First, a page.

Iran's Energy Minister Bijan Zanganeh made the offer to Petroleum Minister Mani Shankar Aiyar when the two met on sidelines of the OPEC conference in Vienna last week.
Tehran agreed to give ONGC Videsh on nomination basis a 20 percent stake in Yadevaran oilfield, which is said to have a potential to produce 300,000 barrels per day, after an operator, most likely a Chinese firm, is selected through international bidding.
Sources said India insisted on getting liquefied natural gas at 2.40 dollars per mBtu, lower than $2.53 per mBtu price at which New Delhi is importing LNG from Qatar.
"With two sides sticking to their position, further round of discussions are slated between the national oil firms of the nations next month," they said.
The $2.40 per mBtu would translate to a delivered price of $3.30 per mBtu, a price considered attractive enough for power and fertilizer customers who have till date not bought any of the LNG being imported from Qatar.
Sources said OVL was to compete with multinational giants like Total and Petronas of Malaysia for getting 51 per cent stake in Yadevaran oilfield, recently renamed from Kush-Hossainieh, but Iran said it would give OVL a 20 percent stake from National Iranian Oil Company's (NIOC) 49 percent stake after the bidding round concludes.
Iran had previously offered to sell LNG to India from its South Pars field at $2.22 per mBtu, an offer New Delhi rejected outright as Tehran had offered lean gas (natural gas stripped of value added products like ethane-propane C2/C3 and LPG). It wanted rich gas to extract C2/C3 and LPG and was willing to pay no more than $1.72 per mBtu for the lean gas. It scaled up the price to $1.85 dollars per mBtu later.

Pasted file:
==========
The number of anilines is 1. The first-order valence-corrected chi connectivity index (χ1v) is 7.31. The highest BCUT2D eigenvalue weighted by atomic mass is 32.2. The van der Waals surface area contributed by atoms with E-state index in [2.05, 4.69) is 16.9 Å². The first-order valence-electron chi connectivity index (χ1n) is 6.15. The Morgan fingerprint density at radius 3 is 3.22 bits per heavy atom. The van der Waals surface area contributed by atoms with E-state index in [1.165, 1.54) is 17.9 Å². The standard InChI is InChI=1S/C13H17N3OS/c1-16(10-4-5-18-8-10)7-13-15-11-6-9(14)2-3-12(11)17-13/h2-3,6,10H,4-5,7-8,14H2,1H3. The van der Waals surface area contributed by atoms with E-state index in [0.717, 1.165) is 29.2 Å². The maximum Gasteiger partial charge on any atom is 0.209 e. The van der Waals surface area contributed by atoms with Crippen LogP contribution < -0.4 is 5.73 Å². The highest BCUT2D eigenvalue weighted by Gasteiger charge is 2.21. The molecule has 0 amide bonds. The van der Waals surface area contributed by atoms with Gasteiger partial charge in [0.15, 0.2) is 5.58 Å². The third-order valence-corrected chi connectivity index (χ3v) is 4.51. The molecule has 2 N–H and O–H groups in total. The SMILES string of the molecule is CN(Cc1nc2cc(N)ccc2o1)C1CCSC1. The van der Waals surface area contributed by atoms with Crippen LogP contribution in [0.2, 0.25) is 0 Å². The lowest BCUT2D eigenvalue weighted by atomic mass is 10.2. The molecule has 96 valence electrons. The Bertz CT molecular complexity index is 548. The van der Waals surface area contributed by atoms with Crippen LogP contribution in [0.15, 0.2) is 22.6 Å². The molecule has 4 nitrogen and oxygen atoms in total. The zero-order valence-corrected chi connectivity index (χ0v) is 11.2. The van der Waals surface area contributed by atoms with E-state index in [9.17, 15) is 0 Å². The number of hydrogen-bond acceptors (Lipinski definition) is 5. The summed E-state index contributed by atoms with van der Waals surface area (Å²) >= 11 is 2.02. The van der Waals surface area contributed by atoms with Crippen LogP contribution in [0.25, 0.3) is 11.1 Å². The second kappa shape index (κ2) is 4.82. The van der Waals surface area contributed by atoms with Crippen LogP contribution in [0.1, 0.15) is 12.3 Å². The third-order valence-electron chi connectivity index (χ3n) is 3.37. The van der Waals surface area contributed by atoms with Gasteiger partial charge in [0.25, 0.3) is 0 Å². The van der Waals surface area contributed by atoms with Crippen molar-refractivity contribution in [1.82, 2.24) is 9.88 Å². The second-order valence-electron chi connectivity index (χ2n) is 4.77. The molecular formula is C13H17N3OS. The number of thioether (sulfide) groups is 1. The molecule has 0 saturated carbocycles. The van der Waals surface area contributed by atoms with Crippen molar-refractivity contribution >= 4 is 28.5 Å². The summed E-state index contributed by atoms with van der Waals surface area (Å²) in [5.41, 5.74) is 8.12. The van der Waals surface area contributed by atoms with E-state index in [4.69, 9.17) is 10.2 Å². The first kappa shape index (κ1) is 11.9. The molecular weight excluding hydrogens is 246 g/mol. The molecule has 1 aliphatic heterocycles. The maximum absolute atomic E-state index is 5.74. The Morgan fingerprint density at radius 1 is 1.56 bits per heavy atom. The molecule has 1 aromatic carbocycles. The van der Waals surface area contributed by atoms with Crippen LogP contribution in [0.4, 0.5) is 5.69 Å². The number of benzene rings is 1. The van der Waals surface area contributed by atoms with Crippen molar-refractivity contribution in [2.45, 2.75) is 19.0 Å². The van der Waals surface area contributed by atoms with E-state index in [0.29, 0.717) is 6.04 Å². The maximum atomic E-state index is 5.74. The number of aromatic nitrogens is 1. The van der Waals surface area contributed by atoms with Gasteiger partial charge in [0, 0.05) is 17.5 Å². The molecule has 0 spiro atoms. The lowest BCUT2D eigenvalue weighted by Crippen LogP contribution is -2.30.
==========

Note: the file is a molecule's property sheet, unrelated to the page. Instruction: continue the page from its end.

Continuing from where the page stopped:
Under the new deal, Gail and Indian Oil would buy up to five million tons a year of LNG from the National Iranian Gas Exporting Co under a 20-year contract beginning 2008-09.
The Indians would receive deliveries at Petronet LNG's Dahej terminal in Gujarat, which would be expanded to handle 10 million tons per annum by that time for the purpose.
"The offer price would remain fixed for first five years from the date of beginning supplies, after which the price would be renegotiated," sources said.
While Indian state-run firms would also invest in the liquefaction facility to be put up at South Pars gas fields, Iranian oil companies may also take up stake in LNG import and regasification terminal in India.
In the Yadevaran oilfield, OVL will get a fixed rate of return on the capital it along with the majority operator, to be selected through international tender, invests in bringing the field to production.
According to Iranian law, no equity oil (ownership of oil) by foreign firms is allowed and only a fixed rate of return is given to companies investing in oil exploration and production. With that money, the investing company may choose to buy oil.
The 20 percent equity is equivalent to 60,000 barrels per day of oil.
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